Excerpts from a Blog in the Editorial Times of India newspaper
A French coronavirus that’s ‘female’, her-icanes, and other noms de guerre: An equal opportunity a-gender
Gender : either of the two sexes (male and female), especially when considered with reference to social and cultural differences rather than biological ones. The term is also used more broadly to denote a range of identities that do not correspond to established ideas of male and female.
Gender is defined as a classification of a noun or pronoun as feminine, masculine or neuter. … Gender is defined as the socially constructed roles and behaviors that a society typically associates with males and females. An example of gender is referring to someone who wears a dress as a female.
masculine, feminine, common, and neuter are the four gender.
Gender refers to the socially constructed characteristics of women and men, such as norms, roles, and relationships of and between groups of women and men. It varies from society to society and can be changed.
That august institution called the Academie Francaise which zealously guards the purity of the French language by deterring transgressions has apparently given its magisterial ‘Oui’ to the coronavirus being deemed female. In cases of crimes passionel the watchword of the gendarmerie is ‘Cherchez la femme’, or find the woman, based on the conviction that the motive behind every crime of passion is a femme all too fatale. However, the pathogen being treated as a female need not be cited as another example of the sheer gall of male chaurvinism being a non-partisan product of Gallic grammar which, unlike that of the English, has no neuter gender and must designate all nouns, proper or otherwise, as being either masculine or feminine.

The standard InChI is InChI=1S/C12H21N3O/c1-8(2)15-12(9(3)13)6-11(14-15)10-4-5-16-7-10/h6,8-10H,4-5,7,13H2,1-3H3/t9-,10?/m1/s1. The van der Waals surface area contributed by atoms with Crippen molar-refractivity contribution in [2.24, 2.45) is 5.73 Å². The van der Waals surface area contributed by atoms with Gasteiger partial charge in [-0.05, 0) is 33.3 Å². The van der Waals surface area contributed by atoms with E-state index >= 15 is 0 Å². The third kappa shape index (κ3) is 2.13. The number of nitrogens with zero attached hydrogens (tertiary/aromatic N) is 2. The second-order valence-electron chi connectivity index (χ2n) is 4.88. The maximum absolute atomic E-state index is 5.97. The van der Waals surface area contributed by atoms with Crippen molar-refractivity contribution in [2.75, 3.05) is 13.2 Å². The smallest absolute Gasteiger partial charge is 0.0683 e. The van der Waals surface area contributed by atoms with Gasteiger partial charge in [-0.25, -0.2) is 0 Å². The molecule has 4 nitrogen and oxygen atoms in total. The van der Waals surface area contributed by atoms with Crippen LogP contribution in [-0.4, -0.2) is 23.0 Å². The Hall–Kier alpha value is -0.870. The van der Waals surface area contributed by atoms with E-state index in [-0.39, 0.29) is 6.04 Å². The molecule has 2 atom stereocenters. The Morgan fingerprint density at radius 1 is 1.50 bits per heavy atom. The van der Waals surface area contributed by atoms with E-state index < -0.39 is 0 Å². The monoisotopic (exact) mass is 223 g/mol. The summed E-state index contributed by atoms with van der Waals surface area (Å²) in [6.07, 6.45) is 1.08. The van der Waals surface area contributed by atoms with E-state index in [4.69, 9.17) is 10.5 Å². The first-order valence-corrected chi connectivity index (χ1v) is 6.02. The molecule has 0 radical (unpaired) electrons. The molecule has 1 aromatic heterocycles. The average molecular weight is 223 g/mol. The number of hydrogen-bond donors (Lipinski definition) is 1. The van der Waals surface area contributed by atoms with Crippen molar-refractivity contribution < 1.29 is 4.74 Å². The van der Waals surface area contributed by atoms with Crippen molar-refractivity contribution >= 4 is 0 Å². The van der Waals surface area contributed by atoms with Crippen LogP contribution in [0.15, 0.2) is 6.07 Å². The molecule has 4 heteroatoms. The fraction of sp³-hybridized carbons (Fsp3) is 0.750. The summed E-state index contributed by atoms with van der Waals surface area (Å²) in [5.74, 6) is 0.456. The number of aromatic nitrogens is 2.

After Hurricane Katrina struck New Orleans in 2005, charges of misogyny were made by those who accused the World Meterological Department of naming such extreme weather events after females, thus turning them into her-icanes, a charge which was comprehensively disproved by Hurricanes Dean, Felix and Noel, all of which were recorded in 2007. The international weather-walas clarified that hurricanes were given male and female appellations every alternate year, thereby maintaining gender parity. In an unrelated instance of what might be called nominal equal opportunity, a story has it that an Indian family which gave its male offspring martial names such as Karnail, for Colonel, and Jarnail, for General, was perplexed as to what to call a newborn girl until a matriarch came up with Armoured Kaur.